Anita Brookner, “A Misalliance”

Brookner, an art historian, also wrote on Greuze, who painted this portrait.

As I slogged my way through A Misalliance, I became increasingly aware of a déja vu sensation. Not only, I realized, had I read A Misalliance before — but it was this very book, read some 25 years ago, that persuaded me to stop reading Anita Brookner. The problem with Brookner, I realized, turning page after dull page, is that she appears to have one thing to say. She said it well in Hotel du Lac, andeverything else of hers that I have read (except for her monograph on the 18th century French painter J. B. Greuze) treads around the same well-worn track. To wit: there are two kinds of women, the ones who get the men and the ones who, through no fault of their own, don’t. Men are often dazzled by vitality and youth, overlooking the quieter virtues. And society has no comfortable place for the single woman of a certain age.

A Misalliance concerns itself with Blanche Vernon whose husband Bertie has left her for a computer expert named Mousie. Blanche “perceived the difference between herself and Mousie as a very simple one: Mousie was used to being loved. Metaphorically, Mousie had been holding out her arms, in the certainty of meeting a welcoming embrace, since she was a little girl…. By holding out her baby arms Mousie had emitted the correct signals: people knew what their response should be.” Blanche, it need hardly be said, can’t compete. The misalliance of the title is her chance and rather hectic involvement with a slatternly stranger. The strong points of the book are Brookner’s wonderful descriptions of clothes, and the best fictional migraine ever. Not, perhaps, enough to fill 190 pages.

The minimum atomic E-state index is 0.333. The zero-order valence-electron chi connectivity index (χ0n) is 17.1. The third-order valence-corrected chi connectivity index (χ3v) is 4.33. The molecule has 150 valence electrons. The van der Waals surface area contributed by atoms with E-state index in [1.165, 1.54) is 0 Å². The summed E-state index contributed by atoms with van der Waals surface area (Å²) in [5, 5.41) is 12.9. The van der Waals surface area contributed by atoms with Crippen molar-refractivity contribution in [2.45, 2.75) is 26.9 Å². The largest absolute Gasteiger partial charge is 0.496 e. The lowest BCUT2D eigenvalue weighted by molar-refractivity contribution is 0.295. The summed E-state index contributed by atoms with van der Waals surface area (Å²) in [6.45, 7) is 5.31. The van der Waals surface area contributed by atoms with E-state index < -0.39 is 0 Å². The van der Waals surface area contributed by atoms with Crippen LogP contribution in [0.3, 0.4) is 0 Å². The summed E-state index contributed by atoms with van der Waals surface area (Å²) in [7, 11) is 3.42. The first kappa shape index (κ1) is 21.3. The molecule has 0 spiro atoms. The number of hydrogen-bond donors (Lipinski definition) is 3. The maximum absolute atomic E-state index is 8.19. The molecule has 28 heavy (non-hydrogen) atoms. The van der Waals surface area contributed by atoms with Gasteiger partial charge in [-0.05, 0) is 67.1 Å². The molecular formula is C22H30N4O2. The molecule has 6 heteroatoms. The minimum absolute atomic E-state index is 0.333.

About carolwallace

I spend most of my time writing and reading. Most recent publications: the reissue of "To Marry an English Lord,"one of the inspirations for "Downton Abbey," and the historical novel "Leaving Van Gogh." I am too cranky to belong to a book group but I love the book-blogging community.
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